Client Dispute Manager Software

Steps to Writing a 609 Letter

writing 609 letter to remove inaccurate late payments from credit report

If you’re trying to improve your credit score or have unsatisfactory credit standing, you’ve probably heard of a 609 letter. Of course, no one likes having a bad credit score. If you have a recent negative statement or debt that caused your credit score to decrease and is inaccurate, consider writing a 609 letter.


A 609 letter requests credit bureaus to abolish any erroneous negative statements on your credit report. The name 609 is derived from section 609 of the FCRA or Fair Credit Reporting Act. It is a federal law that protects every consumer from unfair collection practices and credit.

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What is a 609 letter?

A 609 letter is typically written to the three major nationwide credit bureaus: TransUnion, Equifax, and Experian. This letter allows a consumer to dispute any false credit claims.


A 609 letter is a written request to credit agencies to verify unsubstantiated or erroneous items on a credit report. The letter is under the FCRA, which regulates credit reporting agencies.

Does writing a 609 letter actually work?

It is a common method to dispute any error in your credit report. The caveat of this letter is that if the alleged information is incorrect, unverifiable, or questionable, the info will remain on your credit report.


It is important that before you write a 609 letter, you should be confident that the item is unverifiable or false. If the mistake on your credit report is verified as a mistake, it will most likely be removed.


Limitations of the 609 Letter


There are specific things that a 609 letter cannot do. The 609 letter is not a legal loophole that consumers can use anytime to remove any accurate information on their credit report.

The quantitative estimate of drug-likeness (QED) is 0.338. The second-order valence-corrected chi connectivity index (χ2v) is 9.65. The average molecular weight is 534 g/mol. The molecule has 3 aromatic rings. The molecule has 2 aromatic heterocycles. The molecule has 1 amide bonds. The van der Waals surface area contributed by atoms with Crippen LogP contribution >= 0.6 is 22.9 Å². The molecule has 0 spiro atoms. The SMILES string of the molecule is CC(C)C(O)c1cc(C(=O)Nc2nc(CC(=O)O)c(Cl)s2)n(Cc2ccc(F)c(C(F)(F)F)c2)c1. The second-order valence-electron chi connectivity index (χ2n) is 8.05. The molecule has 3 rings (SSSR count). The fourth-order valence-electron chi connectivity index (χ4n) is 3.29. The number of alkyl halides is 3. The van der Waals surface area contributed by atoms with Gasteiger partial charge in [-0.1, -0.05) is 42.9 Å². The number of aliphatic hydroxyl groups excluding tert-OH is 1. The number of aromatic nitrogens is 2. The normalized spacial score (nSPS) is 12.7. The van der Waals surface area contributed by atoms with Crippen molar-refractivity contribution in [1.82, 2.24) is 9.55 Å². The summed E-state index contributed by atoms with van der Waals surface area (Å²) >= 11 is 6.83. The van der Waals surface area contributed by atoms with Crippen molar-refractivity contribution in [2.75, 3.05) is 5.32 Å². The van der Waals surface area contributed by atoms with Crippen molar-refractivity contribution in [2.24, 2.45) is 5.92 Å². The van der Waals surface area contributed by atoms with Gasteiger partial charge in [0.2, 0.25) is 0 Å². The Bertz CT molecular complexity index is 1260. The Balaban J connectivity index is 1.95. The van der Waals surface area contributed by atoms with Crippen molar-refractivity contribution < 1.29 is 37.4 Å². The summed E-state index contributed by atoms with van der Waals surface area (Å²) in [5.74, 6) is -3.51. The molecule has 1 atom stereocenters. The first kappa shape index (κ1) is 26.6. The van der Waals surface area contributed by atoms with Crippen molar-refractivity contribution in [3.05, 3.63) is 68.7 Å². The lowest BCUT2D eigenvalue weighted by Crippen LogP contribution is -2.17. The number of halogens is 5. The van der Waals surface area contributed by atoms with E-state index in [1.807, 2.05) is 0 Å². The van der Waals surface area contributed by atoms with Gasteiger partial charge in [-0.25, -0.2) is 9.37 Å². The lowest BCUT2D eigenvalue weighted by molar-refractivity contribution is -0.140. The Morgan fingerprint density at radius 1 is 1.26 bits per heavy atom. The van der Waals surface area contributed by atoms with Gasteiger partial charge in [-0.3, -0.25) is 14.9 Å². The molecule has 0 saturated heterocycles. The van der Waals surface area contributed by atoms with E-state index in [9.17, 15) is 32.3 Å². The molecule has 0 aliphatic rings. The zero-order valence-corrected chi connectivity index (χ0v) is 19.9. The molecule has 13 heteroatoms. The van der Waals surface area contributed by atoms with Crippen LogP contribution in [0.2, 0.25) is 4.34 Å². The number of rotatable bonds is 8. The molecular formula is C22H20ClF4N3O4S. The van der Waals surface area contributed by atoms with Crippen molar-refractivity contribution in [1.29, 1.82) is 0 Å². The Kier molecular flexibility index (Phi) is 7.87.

The letter cannot relieve you of any verifiable debt. If the credit bureau successfully verifies your debt, it will surely remain on our credit report. Any existing debt would also be untouched and remain on your report.


Steps to Writing a 609 Letter

Before writing a 609 letter, you should request a credit report. A credit report will provide and show you any negative items on your report. Carefully check through your credit report to see any erroneous or falsified information.


A 609 letter is a legal document and not creative material. There’s no proprietary format in creating this letter, and no particular format is better than another. You can write a 609 letter on your own, provided that you provide accurate and verifiable information.


Let us help you write that letter! Read on below and follow these steps.

Step 1: Request your credit report

An important step before writing a 609 letter is a credit report. Review your credit report and check for any mistakes or erroneous information. Make sure that all debts are true and accurate.

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Step 2: Writing your 609 letter

what to include in 609 letter

After checking your report and finding that there are erroneous items, you can now create a 609 letter to dispute any false items. Include the following information below in your 609 letters.